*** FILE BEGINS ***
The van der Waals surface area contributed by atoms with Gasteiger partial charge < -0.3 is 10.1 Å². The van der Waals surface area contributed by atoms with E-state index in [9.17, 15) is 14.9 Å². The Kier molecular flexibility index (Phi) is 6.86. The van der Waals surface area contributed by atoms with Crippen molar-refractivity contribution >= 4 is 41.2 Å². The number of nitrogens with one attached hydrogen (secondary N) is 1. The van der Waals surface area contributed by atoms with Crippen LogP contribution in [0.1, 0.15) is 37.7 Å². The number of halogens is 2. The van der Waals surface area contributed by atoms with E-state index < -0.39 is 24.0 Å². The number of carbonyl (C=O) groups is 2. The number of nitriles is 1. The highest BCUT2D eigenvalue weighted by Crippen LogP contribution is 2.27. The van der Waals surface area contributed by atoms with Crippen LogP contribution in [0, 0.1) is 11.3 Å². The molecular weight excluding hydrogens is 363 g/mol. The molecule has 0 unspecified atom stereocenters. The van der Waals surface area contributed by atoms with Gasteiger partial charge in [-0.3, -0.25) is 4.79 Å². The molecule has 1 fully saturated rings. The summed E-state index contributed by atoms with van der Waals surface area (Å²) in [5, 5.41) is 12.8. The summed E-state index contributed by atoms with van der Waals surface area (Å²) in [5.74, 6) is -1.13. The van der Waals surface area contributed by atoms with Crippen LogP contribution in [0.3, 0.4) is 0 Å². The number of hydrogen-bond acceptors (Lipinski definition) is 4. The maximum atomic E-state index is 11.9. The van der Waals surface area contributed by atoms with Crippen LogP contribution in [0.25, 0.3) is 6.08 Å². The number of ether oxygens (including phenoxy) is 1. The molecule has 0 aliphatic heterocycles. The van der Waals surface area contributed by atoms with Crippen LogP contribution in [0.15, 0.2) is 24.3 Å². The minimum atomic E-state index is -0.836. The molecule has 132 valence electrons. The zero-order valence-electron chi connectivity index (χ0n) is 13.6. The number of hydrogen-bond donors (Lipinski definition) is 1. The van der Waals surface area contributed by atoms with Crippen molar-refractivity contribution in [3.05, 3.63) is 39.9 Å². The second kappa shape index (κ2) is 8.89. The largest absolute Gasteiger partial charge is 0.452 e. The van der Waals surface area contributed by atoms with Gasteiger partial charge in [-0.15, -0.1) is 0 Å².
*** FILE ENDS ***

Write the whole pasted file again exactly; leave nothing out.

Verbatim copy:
The van der Waals surface area contributed by atoms with Gasteiger partial charge < -0.3 is 10.1 Å². The van der Waals surface area contributed by atoms with E-state index in [9.17, 15) is 14.9 Å². The Kier molecular flexibility index (Phi) is 6.86. The van der Waals surface area contributed by atoms with Crippen molar-refractivity contribution >= 4 is 41.2 Å². The number of nitrogens with one attached hydrogen (secondary N) is 1. The van der Waals surface area contributed by atoms with Crippen LogP contribution in [0.1, 0.15) is 37.7 Å². The number of halogens is 2. The van der Waals surface area contributed by atoms with E-state index < -0.39 is 24.0 Å². The number of carbonyl (C=O) groups is 2. The number of nitriles is 1. The highest BCUT2D eigenvalue weighted by Crippen LogP contribution is 2.27. The van der Waals surface area contributed by atoms with Crippen LogP contribution in [0, 0.1) is 11.3 Å². The molecular weight excluding hydrogens is 363 g/mol. The molecule has 0 unspecified atom stereocenters. The van der Waals surface area contributed by atoms with Gasteiger partial charge in [-0.3, -0.25) is 4.79 Å². The molecule has 1 fully saturated rings. The summed E-state index contributed by atoms with van der Waals surface area (Å²) in [5, 5.41) is 12.8. The summed E-state index contributed by atoms with van der Waals surface area (Å²) in [5.74, 6) is -1.13. The van der Waals surface area contributed by atoms with Crippen LogP contribution in [0.3, 0.4) is 0 Å². The number of hydrogen-bond acceptors (Lipinski definition) is 4. The maximum atomic E-state index is 11.9. The van der Waals surface area contributed by atoms with Crippen LogP contribution in [0.25, 0.3) is 6.08 Å². The number of ether oxygens (including phenoxy) is 1. The molecule has 0 aliphatic heterocycles. The van der Waals surface area contributed by atoms with Crippen LogP contribution in [0.15, 0.2) is 24.3 Å². The minimum atomic E-state index is -0.836. The molecule has 132 valence electrons. The zero-order valence-electron chi connectivity index (χ0n) is 13.6. The number of hydrogen-bond donors (Lipinski definition) is 1. The van der Waals surface area contributed by atoms with Crippen molar-refractivity contribution in [3.05, 3.63) is 39.9 Å². The second kappa shape index (κ2) is 8.89. The largest absolute Gasteiger partial charge is 0.452 e. The van der Waals surface area contributed by atoms with Gasteiger partial charge in [-0.15, -0.1) is 0 Å².